on May 4, 2010
You already hit on it, but I think making it easy to use snap-ins and modules is very much a key feature of a good PowerShell ISE. Also, the debugger is another key component, and having features such as a variable browser are priceless.

One thing you should keep in mind while reviewing these products, are how well their debuggers perform when working anything besides the common cmdlets. For example, I ran into serious issues (application crashes) when debugging a WinForms PowerShell script using Quest PowerGUI. My script should not be able to crash the debugger.

xcud (not verified)
on May 3, 2010
Please include tools adjacent to the editors like the visualization apps; i.e. PowerWF, PrimalForms, PowerGUI, etc in your reviews.
jkavanagh58 (not verified)
on May 9, 2010
IntelliSense without being imposing and the console interaction. Coming from vbscript I loved PrimalScript but with Powershell I have moved to PowershellPlus. The main reason is the implementation of their enhanced console and the abiility to interact with the code editor as well.
Bartek B (not verified)
on May 4, 2010
Besides things you've mentioned: what I also like about ISE is possibility to launch part of the code and see the results. It helps a lot when you try to write complex expression and want to make sure that outcome is what you would expect it to be.
Another thing: $profile, to have some things already "there", but not necessarily same as in powershell.exe.
And last but not least: regular expressions in find & replace functions. I love notepad2 for that feature and I use it a lot (also when I have to write some .cmd and .vbs code), I'm not sure if other tools also have it (I know PrimalPad did not, and that was main reason why I decided to use notepad2 as stand-alone editor).

on May 14, 2010
For new powershell users context sensitive help is very important, perhaps being able to look back on the line from the cursor and find the last cmdlet or key word and if nothing else invoke the -online feature to go to thier help and if that wasn't available to go to the microsoft source, assuming internet connectivity is available. Try this open a script in ISE, PowerGUI, PowerShellPlus and PrimalScript. Type in the work strict and hit F1. Why doesn't StrictMode come up in a context sensitive help search on any of them.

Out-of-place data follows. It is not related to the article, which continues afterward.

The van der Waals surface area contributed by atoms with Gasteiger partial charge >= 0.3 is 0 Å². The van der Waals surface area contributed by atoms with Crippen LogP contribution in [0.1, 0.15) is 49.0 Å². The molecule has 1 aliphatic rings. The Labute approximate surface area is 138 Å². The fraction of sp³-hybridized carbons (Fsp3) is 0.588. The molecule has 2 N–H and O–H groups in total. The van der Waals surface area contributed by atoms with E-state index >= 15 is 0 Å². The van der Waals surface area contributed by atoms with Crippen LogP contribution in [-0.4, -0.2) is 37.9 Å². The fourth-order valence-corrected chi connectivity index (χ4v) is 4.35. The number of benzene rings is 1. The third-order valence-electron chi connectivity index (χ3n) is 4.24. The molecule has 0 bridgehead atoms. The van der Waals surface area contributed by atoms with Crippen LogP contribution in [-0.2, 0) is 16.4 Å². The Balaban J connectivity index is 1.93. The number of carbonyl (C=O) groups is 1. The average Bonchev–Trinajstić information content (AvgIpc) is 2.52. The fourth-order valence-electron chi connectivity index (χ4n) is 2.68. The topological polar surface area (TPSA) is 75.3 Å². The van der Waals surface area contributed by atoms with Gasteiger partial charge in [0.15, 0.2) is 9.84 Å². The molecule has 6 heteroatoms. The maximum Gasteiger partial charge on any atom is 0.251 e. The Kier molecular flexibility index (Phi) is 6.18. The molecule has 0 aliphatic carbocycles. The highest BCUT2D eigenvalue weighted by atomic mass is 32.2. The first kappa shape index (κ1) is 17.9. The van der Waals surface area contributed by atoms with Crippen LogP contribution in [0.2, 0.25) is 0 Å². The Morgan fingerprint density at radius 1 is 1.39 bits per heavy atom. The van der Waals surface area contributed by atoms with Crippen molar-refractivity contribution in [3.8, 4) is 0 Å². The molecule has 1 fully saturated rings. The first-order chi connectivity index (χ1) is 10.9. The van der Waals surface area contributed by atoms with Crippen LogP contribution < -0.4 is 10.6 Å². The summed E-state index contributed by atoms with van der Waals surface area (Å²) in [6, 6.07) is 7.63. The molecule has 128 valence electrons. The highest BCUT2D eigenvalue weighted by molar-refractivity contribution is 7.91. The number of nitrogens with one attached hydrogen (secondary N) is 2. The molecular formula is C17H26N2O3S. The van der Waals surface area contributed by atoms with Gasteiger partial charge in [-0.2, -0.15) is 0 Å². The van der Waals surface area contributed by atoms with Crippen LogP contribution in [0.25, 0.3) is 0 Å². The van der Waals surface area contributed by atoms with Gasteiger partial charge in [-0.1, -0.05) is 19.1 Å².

Not easy to implement but the one that gets it right wins.

hjmiii (not verified)
on May 4, 2010
You hit on IntelliSense, but I find many implementations of code hinting and completion lacking. If I'm writing a script that adds a module or snapin or loads a .NET assembly, then from any point in the script after that line I should have access to the code hints for it. PowerGui for example only loads hints if you highlight the line and execute it to load that library into memory. Primalscript and ISE force you to think ahead and add things to your profile to access the hints. The same goes for variables. If I define a type for a variable, then I expect the members of that type to be available in code hints.
jbrinkman (not verified)
on May 4, 2010
A key feature for me is for my editor to work hand in hand with my console. I want to be able to use my standard console, and when necessary open a script in the editor, make some changes and re-execute the script to update some function that I am using. Often my scripts start out small, and over time, as I use them more and more, I make adjustments to them. The more seamless that task is, the more likely it is that I will actually implement my changes when I am thinking about them.
AlexRiedel (not verified)
on Jun 3, 2010
jadelise, PrimalScript 2009 shows the help for Set-StrictMode if you hit F1 on the word "strict".

"I own Primalscript and the only issue I have with it are lack of PS profile support in the debugger"

PrimalScript 2009's debugger uses it's own profile, since it is a different host from PowerShell.exe. Please contact us if you need help finiding the PrimalScript profile.

Anonymous (not verified)
on May 19, 2010

I own Primalscript and the only issue I have with it are lack of PS profile support in the debugger. Otherwise great product that my single license allows me to install on my workstation at work and my laptop for when I am on the road.

I have tested (trial) Powershell Plus and I agree the cursor jumps a lot but i like it a lot too and probably would switch to it as my preferred editor. However I have been told in chat that if I want would like to install on my workstation and my laptop for when I travel, I have to buy separate license for each although I can't confirm that because Idera doesn't post their EULA and doesn't answer repeated emails requesting to see it. Two licenses is $348 (with the required 20% maintenance) so it is way more costly then competitors.

So, I look forward to your reviews and ask that you comment on each product's EULA in the reviews. Thanks